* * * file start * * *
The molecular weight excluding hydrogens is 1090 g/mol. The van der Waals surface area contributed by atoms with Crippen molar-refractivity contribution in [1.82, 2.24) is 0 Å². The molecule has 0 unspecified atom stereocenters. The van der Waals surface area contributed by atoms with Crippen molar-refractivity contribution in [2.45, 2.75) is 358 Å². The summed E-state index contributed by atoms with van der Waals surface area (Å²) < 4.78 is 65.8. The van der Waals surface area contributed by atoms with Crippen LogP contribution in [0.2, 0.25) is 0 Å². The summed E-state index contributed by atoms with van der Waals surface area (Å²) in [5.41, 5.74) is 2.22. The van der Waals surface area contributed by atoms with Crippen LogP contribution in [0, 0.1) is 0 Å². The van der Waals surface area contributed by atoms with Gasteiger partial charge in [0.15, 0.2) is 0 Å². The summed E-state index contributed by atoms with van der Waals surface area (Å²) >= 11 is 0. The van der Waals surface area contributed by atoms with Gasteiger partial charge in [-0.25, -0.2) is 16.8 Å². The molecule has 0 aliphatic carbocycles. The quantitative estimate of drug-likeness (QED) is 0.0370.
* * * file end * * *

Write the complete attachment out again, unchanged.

The molecular weight excluding hydrogens is 1090 g/mol. The van der Waals surface area contributed by atoms with Crippen molar-refractivity contribution in [1.82, 2.24) is 0 Å². The molecule has 0 unspecified atom stereocenters. The van der Waals surface area contributed by atoms with Crippen molar-refractivity contribution in [2.45, 2.75) is 358 Å². The summed E-state index contributed by atoms with van der Waals surface area (Å²) < 4.78 is 65.8. The van der Waals surface area contributed by atoms with Crippen LogP contribution in [0.2, 0.25) is 0 Å². The summed E-state index contributed by atoms with van der Waals surface area (Å²) in [5.41, 5.74) is 2.22. The van der Waals surface area contributed by atoms with Crippen LogP contribution in [0, 0.1) is 0 Å². The van der Waals surface area contributed by atoms with Gasteiger partial charge in [0.15, 0.2) is 0 Å². The summed E-state index contributed by atoms with van der Waals surface area (Å²) >= 11 is 0. The van der Waals surface area contributed by atoms with Gasteiger partial charge in [-0.25, -0.2) is 16.8 Å². The molecule has 0 aliphatic carbocycles. The quantitative estimate of drug-likeness (QED) is 0.0370.